Five Things You Need To Know About VoIP - InformationWeek

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1/30/2006
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Five Things You Need To Know About VoIP

Thinking of moving to VoIP, or you've already made the switch? Here's some of the things you need to know about efficiency, security, scalability, and how VoIP can help make your company look cool.

As you consider how to best use VoIP on your network, there are five important concepts you should keep in mind, according to Jon Arnold, who operates J. Arnold & Associates, a Toronto, Ontario-based VoIP analyst firm.

1. The VoIP-enabled network includes voice and data

"With VoIP, you have to get away from the idea that voice is one thing and data is another," Arnold says. "With VoIP, voice is just another application. The concept of a converged network is a complex beast."

While it might be acceptable to take down a corporate network for maintenance or upgrades, this typically isn't acceptable when voice is included. Voice conversations by their very nature need to be real time. Even a relatively small amount is generally considered to be unacceptable, let alone any full-scale outage of voice communications.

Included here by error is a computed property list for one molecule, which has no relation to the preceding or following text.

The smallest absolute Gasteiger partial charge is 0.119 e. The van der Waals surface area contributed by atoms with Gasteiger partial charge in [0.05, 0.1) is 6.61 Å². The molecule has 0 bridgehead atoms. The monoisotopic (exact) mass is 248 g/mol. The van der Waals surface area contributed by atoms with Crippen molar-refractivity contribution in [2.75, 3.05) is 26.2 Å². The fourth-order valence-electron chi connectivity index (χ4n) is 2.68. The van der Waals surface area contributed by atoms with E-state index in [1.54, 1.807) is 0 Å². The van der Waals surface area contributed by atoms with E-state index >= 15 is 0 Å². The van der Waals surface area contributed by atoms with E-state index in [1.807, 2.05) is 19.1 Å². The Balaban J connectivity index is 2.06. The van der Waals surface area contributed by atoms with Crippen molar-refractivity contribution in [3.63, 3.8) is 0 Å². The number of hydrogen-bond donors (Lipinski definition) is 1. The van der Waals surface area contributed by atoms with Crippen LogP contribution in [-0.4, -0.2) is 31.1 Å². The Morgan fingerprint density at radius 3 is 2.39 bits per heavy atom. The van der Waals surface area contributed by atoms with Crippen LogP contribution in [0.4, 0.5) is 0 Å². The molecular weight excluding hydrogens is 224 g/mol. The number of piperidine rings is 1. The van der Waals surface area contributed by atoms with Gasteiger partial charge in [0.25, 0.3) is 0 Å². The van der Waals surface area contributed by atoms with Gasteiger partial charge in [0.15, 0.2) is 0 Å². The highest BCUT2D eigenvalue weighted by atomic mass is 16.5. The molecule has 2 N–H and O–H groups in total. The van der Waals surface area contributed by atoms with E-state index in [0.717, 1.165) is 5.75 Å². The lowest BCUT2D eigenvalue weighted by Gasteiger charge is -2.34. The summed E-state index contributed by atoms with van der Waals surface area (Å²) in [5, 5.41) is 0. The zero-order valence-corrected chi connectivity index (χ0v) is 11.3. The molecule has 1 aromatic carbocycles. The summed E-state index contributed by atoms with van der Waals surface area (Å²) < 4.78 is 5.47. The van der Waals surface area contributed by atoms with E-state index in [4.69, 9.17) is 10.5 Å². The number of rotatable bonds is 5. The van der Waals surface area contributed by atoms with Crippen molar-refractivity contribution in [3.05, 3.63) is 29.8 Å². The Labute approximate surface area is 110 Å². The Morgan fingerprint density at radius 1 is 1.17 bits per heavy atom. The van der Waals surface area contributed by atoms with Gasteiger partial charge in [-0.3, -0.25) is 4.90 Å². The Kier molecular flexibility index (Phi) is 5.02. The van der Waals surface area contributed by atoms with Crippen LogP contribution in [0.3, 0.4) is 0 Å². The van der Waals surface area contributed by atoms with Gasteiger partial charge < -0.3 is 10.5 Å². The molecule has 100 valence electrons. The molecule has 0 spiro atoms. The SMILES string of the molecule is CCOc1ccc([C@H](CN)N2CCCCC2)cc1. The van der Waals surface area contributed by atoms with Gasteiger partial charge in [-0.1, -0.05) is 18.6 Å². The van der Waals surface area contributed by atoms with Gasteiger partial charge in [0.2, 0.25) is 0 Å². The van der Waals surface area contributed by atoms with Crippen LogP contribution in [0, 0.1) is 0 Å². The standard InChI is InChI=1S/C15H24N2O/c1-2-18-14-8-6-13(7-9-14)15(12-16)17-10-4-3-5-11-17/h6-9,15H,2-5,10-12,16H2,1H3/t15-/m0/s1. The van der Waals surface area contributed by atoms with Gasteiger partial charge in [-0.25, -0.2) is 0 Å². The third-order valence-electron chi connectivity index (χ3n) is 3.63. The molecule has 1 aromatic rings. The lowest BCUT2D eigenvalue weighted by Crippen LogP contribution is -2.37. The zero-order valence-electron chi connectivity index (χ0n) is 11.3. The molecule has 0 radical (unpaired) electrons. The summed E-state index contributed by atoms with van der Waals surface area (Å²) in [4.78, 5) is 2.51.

"Voice is real time, data is not," Arnold says.

While network outages are bad enough themselves, particularly as network uptime becomes more mission critical in business operations, business all but comes to a complete stop with of delays or the complete outage of voice communications. So planned network outages need to be scheduled when voice communications aren't needed. Based on the same reasoning, backup systems are more critical once voice is added to the network. Additionally, companies should consider maintaining at least some traditional voice communications capability as a backup.

2. Remember to use new efficiencies By installing VoIP, an enterprise has voice and data running on the same technology, potentially providing significant cost savings. But to maximize those savings, an enterprise needs to eliminate redundancies. The first and foremost is the technology redundancies, like line charges (outside of what might be retained for backup/emergency purposes, as mentioned above), hardware and software systems related to traditional voice, etc.

But another redundancy companies may have after going to VoIP is in staffing. An enterprise with voice and data networks tends to maintain IT staff to handle each because few technicians have expertise in both types of systems, Arnold says. With VoIP, an enterprise no longer needs to employ traditional telecom IT staff. However, any retained IT staff needs to understand voice applications that operate under VoIP.

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